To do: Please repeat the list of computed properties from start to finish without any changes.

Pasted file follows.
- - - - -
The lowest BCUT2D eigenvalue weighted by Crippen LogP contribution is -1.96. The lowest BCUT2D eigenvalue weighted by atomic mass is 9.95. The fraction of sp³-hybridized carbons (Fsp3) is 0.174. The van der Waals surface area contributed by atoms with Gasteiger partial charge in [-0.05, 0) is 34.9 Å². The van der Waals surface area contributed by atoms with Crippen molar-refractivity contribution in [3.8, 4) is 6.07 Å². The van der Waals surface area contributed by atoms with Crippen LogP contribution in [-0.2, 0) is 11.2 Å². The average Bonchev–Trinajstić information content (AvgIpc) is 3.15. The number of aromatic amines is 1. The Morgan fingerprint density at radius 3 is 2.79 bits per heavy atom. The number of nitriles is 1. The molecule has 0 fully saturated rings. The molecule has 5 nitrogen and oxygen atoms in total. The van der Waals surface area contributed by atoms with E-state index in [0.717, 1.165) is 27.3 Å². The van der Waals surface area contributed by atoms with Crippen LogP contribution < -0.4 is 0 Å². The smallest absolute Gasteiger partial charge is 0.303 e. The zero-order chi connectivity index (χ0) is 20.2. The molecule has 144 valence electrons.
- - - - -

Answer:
The lowest BCUT2D eigenvalue weighted by Crippen LogP contribution is -1.96. The lowest BCUT2D eigenvalue weighted by atomic mass is 9.95. The fraction of sp³-hybridized carbons (Fsp3) is 0.174. The van der Waals surface area contributed by atoms with Gasteiger partial charge in [-0.05, 0) is 34.9 Å². The van der Waals surface area contributed by atoms with Crippen molar-refractivity contribution in [3.8, 4) is 6.07 Å². The van der Waals surface area contributed by atoms with Crippen LogP contribution in [-0.2, 0) is 11.2 Å². The average Bonchev–Trinajstić information content (AvgIpc) is 3.15. The number of aromatic amines is 1. The Morgan fingerprint density at radius 3 is 2.79 bits per heavy atom. The number of nitriles is 1. The molecule has 0 fully saturated rings. The molecule has 5 nitrogen and oxygen atoms in total. The van der Waals surface area contributed by atoms with E-state index in [0.717, 1.165) is 27.3 Å². The van der Waals surface area contributed by atoms with Crippen LogP contribution < -0.4 is 0 Å². The smallest absolute Gasteiger partial charge is 0.303 e. The zero-order chi connectivity index (χ0) is 20.2. The molecule has 144 valence electrons.